Only Spurs could come to the Emirates, score two goals without reply, and walk away with only one point in a 1-1 draw. Then again, this is a team that managed to finish third in a two-horse race for the League last year, so not too many heads are likely to be turned by this. A Kevin Wimmer own-goal and a Harry Kane penalty ensured this fixture ended in yet another stalemate, the third consecutive draw between the two clubs in the League, as both sides lost ground in the title race.
The general consensus 24 hours on from the final whistle is one of missed opportunity for the Gunners. Although they have moved on from the laughing stock of a team they were during the days of Juande Ramos, and now represent a very serious challenge, this was a Spurs side without a win in six. A victory here would have created a six point-buffer between us in our favor, which, although relatively early in the season, would have provided a major psychological edge, but it was not to be.
Much has been said in the wake of game of the change of tactics employed by the white-side of North London. Pochettino opted for a back three, rather than his traditional back four, in an attempt to cope with the new high press we have been employing in recent weeks. While Harry Redknapp claims Arsenal ‘didn’t even have a foothold in the game in the opening twenty minutes’, I myself claim that this claim, made by a fomer spurs manager, so clearly unbiased, is complete rubbish.
Whilst Alexis, and Iwobi in particular, did not impose themselves on the game in the same manner they have been during the season up to this point, this was through fault of their own, rather than a tactical masterstroke by Spurs. Alexis was still able to collect the ball in pockets of space between midfield and defense, as has become his trademark, and the chances he created for both Iwobi and Coquelin illustrate how he was not nullified as a threat, he just lacked a killer edge. Iwobi too was able to drift from wide and central areas without challenge, but, in what was his first North London Derby, the pressure now placed on him as first-choice winger seemed to weigh on his shoulders. Although he did not look out of place, which is a testament to a man who this time last year had only one senior appearance to his name, he misplaced a handful of passes and spurned our best chance of the first half (other than the goal). This was surprising to see, especially for a man who shone on a start at the Nou Camp last year, and without a goal or assist in his previous five outings, it looks like the international break has come at the right time for the Hale-End graduate.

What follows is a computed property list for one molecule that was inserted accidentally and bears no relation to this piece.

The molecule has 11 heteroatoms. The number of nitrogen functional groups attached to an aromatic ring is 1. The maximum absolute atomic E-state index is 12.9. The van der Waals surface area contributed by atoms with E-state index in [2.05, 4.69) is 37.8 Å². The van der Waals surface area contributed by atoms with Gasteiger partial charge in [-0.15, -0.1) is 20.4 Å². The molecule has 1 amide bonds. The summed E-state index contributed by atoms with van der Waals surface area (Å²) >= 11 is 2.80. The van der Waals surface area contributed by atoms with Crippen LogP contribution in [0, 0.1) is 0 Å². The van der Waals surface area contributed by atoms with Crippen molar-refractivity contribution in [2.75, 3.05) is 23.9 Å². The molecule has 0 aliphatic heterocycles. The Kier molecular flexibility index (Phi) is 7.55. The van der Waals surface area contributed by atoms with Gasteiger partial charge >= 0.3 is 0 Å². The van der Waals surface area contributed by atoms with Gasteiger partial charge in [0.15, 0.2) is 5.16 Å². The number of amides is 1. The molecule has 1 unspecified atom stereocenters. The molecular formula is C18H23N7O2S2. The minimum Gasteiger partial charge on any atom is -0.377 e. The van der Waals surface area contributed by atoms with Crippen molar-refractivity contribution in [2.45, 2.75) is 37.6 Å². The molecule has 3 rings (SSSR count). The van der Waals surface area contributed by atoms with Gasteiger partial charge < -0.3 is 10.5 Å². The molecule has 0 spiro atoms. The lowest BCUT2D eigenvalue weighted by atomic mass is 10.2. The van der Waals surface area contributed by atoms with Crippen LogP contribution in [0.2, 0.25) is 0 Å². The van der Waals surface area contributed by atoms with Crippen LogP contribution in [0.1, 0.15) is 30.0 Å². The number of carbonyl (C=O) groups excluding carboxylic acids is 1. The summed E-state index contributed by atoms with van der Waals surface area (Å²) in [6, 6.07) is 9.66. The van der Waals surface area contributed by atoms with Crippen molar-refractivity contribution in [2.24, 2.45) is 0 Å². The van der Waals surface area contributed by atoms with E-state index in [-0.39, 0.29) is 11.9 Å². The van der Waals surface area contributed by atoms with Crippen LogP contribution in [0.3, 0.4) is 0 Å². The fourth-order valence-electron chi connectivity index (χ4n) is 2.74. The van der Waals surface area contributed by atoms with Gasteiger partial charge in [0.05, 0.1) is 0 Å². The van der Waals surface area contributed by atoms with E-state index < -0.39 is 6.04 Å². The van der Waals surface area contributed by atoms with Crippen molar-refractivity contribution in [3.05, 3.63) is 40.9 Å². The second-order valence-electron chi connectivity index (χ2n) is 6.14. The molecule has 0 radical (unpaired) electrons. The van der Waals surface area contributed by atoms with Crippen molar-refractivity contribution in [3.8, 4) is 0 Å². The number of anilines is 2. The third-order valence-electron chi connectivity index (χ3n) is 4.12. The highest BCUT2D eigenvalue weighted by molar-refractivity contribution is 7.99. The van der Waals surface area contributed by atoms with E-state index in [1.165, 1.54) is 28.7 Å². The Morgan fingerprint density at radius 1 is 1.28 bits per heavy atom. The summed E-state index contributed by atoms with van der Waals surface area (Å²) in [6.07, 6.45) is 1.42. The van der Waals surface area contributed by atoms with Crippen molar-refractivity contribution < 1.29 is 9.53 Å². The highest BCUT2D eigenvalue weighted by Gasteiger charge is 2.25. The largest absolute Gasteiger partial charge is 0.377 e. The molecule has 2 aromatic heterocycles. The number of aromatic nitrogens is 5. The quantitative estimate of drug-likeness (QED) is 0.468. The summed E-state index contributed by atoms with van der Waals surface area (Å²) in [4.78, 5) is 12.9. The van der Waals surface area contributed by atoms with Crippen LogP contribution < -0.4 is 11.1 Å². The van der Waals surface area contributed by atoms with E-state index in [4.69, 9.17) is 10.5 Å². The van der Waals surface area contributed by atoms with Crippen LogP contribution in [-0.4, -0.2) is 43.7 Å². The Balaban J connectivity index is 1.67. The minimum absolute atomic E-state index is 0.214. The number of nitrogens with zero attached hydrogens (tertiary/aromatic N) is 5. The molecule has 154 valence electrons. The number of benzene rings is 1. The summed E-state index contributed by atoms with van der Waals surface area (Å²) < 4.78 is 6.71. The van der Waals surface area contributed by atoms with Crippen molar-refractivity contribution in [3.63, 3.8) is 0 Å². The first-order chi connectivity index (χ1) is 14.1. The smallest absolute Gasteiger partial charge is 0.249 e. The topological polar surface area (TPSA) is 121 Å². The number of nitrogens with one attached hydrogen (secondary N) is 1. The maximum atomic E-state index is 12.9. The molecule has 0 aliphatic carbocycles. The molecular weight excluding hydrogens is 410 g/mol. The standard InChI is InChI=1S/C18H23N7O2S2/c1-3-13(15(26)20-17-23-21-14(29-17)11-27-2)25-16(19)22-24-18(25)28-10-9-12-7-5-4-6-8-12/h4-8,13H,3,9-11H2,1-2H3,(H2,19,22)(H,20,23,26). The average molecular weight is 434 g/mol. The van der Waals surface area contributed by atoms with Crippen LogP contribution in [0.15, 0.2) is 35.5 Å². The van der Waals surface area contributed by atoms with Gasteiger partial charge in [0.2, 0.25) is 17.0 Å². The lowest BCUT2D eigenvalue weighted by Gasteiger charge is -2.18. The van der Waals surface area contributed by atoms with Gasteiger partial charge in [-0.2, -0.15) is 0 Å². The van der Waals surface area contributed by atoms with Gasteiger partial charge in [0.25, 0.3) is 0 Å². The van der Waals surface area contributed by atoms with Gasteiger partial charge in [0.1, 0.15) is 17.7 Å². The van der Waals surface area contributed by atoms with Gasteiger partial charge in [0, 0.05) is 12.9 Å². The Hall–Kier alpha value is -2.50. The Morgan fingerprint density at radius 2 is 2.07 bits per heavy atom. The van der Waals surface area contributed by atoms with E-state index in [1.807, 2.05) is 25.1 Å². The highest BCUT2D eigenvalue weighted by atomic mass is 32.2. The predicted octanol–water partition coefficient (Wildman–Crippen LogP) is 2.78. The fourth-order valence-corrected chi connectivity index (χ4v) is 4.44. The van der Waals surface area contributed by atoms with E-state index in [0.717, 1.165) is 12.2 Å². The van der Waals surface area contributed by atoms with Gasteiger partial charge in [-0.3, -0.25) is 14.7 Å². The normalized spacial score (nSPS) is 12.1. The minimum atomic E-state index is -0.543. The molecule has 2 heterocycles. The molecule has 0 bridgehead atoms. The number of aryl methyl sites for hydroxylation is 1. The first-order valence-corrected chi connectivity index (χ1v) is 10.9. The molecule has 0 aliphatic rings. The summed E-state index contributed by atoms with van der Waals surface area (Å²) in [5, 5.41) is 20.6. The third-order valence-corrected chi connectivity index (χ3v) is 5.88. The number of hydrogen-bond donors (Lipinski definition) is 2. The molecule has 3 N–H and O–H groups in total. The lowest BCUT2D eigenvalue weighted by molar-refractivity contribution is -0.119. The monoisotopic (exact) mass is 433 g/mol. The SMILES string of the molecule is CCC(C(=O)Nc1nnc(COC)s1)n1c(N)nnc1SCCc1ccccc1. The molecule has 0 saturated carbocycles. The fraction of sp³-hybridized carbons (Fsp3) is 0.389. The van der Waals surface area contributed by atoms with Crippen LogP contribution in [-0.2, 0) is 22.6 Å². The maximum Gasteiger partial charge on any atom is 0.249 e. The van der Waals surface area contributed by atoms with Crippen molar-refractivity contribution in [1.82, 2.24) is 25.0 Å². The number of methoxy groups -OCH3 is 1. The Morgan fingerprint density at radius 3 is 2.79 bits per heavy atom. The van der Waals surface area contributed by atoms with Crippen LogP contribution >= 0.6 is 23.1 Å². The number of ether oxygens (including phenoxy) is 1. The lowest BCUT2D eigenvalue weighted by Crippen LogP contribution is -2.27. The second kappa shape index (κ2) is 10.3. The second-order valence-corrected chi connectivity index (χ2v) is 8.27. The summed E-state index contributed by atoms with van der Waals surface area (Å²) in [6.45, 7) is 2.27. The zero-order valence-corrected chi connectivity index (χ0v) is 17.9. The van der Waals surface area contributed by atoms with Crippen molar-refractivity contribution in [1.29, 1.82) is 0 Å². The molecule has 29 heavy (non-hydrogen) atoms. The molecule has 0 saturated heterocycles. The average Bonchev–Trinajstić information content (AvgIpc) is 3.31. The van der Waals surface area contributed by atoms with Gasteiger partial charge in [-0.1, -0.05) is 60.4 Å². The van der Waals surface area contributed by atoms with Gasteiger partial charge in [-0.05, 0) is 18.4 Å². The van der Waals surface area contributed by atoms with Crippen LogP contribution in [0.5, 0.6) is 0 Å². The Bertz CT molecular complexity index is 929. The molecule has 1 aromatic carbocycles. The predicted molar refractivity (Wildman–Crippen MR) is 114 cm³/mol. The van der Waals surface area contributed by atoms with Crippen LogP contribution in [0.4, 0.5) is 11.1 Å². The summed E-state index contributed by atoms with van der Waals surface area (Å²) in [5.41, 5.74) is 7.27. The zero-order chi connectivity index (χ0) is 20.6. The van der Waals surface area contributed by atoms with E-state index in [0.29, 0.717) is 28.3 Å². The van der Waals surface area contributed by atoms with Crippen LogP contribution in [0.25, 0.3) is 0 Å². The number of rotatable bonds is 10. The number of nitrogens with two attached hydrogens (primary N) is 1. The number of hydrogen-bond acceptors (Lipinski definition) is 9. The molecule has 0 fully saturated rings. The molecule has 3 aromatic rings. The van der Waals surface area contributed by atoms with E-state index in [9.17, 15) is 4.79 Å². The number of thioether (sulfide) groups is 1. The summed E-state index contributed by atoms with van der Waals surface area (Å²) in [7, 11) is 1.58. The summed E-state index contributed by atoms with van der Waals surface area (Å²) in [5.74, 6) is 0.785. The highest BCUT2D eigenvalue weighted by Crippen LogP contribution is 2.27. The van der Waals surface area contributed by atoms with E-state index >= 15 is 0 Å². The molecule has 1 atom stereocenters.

In what was certainly a candidate for the most sanitized post-match interview of all-time, Theo Walcott summed up the game about as well as any self-professed blogger such as myself would be able to. Simply put, the winger who wants to be a striker but asks to be played on the wing, stated that the team ‘didn’t create enough to win the game’. Whilst the pace and intensity of the game was unrelenting from the first to last whistle, we failed to regularly test Lloris between the sticks, and threatened with half chances rather than golden ones.Good saves from Cech against Eriksen and a monstrous last ditch tackle from Monreal on Kane mean that, in truth, and it is through gritted-teeth I have to admit this,a draw was a painfully fair result.
Despite the annoyance however, the frustration from this result must be quickly forgotten, and the league table must become the priority again. We are just two points from the league summit, three points ahead of Spurs, and United, who will be without Zlatan for our visit later in the month, are below Everton, a team who themselves lost 5-0 this weekend.
So, here’s to Kevin Wimmer, another man who could not resist a Mesut Ozil assist.